Series of attacks against Tunisia shrines continues: Sufis accuse Wahhabis

35 attacks in seven months

TUNIS - Sufis said on Wednesday that another one of their shrines in Tunisia has been torched, pinning the blame on foreign-backed Salafist ultra-conservative Muslims.
In the 35th such attack in seven months, unidentified assailants on Tuesday night hurled Molotov cocktails at the Sidi Ahmed Uwerfelli shrine in Akuda, 140 kilometres (85 miles) south of Tunis.
"The people behind all the attacks are Wahhabis," a Salafist branch of Islam rooted in Saudi Arabia, Mazen Sherif, the deputy head of a Sufi union set up to counter the attacks, told a press conference in Tunis.
"This is just the beginning. They will go on to destroy the (Roman) sites in Carthage, El Jem and Duga. Then they will force men to grow beards and women to wear the hijab (full veil)," he said.
According to his union, which urged Tunisia's Islamist-led government to take effective action, such attacks are financed from abroad.
Since the early centuries of Islam, Sufi orders have always aroused suspicion among orthodox Muslims.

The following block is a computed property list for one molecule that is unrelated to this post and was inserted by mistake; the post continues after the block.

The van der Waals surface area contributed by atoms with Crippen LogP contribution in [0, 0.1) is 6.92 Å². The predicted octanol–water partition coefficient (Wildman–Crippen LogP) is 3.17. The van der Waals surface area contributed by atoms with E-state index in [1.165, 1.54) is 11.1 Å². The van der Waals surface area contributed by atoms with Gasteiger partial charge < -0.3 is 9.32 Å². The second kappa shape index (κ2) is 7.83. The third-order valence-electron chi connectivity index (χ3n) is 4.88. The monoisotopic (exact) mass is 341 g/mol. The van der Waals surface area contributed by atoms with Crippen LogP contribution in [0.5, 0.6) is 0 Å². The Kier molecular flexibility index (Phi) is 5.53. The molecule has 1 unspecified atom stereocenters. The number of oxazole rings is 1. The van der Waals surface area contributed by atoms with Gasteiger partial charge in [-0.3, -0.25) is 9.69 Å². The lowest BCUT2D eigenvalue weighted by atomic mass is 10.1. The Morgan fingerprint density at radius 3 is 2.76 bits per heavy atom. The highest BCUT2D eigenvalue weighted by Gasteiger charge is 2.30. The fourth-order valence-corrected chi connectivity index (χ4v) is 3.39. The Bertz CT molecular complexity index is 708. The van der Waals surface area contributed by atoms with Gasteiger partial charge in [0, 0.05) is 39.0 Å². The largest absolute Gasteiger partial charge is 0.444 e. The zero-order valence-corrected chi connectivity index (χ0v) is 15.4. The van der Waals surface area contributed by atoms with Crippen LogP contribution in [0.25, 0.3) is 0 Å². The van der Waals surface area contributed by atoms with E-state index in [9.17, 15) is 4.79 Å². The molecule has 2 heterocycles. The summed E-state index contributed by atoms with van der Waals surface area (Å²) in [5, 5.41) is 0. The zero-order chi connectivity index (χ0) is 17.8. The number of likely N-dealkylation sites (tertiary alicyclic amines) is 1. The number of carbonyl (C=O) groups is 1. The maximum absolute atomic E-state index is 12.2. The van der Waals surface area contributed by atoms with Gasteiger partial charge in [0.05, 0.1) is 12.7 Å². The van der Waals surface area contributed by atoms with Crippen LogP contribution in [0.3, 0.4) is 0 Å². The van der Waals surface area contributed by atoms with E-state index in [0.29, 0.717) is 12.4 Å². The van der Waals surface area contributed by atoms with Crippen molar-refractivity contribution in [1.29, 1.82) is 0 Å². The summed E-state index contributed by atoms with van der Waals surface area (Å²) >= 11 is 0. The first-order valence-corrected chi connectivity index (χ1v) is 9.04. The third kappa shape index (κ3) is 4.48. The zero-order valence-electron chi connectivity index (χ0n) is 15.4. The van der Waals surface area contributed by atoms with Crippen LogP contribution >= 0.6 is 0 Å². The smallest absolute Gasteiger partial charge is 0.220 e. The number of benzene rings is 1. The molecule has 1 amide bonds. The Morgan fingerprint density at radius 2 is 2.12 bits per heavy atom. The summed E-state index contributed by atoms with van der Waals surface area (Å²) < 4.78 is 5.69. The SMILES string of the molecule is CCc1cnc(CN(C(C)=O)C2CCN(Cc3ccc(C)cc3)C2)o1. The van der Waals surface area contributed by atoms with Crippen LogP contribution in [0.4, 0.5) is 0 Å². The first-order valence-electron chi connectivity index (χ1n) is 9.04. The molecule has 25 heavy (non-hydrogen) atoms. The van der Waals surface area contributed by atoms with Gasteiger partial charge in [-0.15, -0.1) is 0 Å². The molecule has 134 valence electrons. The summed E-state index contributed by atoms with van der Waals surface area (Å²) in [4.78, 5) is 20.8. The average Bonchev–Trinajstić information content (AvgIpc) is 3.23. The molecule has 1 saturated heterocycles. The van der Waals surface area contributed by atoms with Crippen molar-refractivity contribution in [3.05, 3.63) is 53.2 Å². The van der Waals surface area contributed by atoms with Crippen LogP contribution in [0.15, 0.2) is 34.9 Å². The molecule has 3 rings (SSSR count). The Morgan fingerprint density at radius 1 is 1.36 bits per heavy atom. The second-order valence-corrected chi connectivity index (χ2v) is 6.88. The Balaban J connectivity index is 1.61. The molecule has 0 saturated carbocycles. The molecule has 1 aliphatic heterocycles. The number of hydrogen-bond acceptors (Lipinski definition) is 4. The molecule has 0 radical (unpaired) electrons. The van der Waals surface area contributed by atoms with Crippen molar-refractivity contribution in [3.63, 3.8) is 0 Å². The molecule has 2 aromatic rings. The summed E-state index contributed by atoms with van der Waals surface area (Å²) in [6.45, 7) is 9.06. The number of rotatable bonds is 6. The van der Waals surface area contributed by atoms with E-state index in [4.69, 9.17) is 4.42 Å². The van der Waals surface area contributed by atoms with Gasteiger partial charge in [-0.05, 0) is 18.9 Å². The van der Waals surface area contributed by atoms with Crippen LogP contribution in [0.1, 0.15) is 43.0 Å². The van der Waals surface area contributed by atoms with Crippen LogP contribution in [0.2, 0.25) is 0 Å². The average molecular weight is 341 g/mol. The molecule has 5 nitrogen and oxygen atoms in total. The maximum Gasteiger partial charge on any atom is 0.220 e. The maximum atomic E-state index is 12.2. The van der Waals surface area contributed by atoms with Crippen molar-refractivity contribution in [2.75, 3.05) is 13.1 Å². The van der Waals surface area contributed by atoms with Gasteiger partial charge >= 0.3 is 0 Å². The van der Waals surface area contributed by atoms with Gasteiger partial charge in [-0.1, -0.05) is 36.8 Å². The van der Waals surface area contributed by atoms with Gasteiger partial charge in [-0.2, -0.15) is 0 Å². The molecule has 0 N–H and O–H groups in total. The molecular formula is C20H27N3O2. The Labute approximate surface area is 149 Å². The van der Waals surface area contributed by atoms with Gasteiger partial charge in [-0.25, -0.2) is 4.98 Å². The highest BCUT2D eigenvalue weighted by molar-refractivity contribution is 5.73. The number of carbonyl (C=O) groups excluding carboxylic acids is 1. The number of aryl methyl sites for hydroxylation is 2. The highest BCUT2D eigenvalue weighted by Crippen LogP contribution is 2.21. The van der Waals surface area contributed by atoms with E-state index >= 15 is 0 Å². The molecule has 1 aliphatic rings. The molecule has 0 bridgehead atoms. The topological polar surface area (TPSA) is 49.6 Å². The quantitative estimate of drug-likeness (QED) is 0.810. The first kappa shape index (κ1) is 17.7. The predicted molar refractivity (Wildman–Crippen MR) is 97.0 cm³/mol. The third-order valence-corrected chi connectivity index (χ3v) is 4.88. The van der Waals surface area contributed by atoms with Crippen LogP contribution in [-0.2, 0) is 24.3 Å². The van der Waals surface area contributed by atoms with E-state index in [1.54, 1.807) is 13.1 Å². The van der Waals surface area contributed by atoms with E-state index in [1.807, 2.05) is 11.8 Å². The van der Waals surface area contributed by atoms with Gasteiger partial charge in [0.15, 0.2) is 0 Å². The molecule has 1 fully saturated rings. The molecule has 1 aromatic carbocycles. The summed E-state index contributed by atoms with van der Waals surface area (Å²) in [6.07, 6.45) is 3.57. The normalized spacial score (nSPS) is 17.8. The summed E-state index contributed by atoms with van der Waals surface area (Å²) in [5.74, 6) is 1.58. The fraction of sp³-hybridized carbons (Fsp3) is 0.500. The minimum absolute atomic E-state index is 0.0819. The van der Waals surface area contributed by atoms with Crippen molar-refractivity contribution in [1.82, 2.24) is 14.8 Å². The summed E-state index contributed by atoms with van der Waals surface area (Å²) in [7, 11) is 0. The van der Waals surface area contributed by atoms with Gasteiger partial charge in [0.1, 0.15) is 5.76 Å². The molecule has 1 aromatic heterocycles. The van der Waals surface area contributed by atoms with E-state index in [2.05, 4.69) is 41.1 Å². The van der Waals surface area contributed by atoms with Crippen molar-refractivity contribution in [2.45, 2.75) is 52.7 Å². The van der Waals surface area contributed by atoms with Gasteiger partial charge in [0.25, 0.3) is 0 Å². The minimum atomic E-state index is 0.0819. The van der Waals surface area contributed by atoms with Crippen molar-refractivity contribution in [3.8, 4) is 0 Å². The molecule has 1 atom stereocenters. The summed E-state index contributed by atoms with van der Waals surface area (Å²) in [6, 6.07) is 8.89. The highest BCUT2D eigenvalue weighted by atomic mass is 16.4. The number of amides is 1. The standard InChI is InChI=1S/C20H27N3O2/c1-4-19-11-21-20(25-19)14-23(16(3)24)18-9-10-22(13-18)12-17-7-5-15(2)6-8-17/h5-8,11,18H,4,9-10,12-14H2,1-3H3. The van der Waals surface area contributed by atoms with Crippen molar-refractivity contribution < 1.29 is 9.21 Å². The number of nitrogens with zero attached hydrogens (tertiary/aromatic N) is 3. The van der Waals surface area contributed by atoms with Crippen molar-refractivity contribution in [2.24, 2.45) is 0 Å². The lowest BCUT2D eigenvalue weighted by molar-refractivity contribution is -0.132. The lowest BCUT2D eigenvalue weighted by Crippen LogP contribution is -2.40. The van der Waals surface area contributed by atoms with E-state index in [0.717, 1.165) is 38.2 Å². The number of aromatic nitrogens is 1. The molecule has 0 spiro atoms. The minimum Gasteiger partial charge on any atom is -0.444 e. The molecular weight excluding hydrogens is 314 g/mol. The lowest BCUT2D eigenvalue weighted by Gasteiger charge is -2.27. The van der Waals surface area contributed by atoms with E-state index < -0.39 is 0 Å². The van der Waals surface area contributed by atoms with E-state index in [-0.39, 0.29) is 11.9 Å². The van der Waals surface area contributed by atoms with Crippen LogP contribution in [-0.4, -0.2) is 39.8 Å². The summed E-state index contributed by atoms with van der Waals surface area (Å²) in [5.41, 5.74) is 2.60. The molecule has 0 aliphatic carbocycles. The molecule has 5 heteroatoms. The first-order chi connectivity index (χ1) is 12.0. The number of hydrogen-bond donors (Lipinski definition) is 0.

Several shrines dedicated to Muslim saints have been torched or looted in recent months in Tunisia, in acts blamed on hardline Salafists whose radical version of Sunni Islam does not tolerate saints or shrines.
Tunisian opposition and civil society groups blame the Ennahda party for showing complacency towards the Salafists.
Salafists, whose numbers in Tunisia are estimated at between 3,000 and 10,000 people, are accused of organising a series of violent attacks since the revolution ousted dictator Zine El Abidine Ben Ali two years ago.
They are suspected of masterminding September 14 attacks on the US embassy in Tunis to protest against an anti-Islam film produced in the United States. Four assailants were killed in clashes with security forces.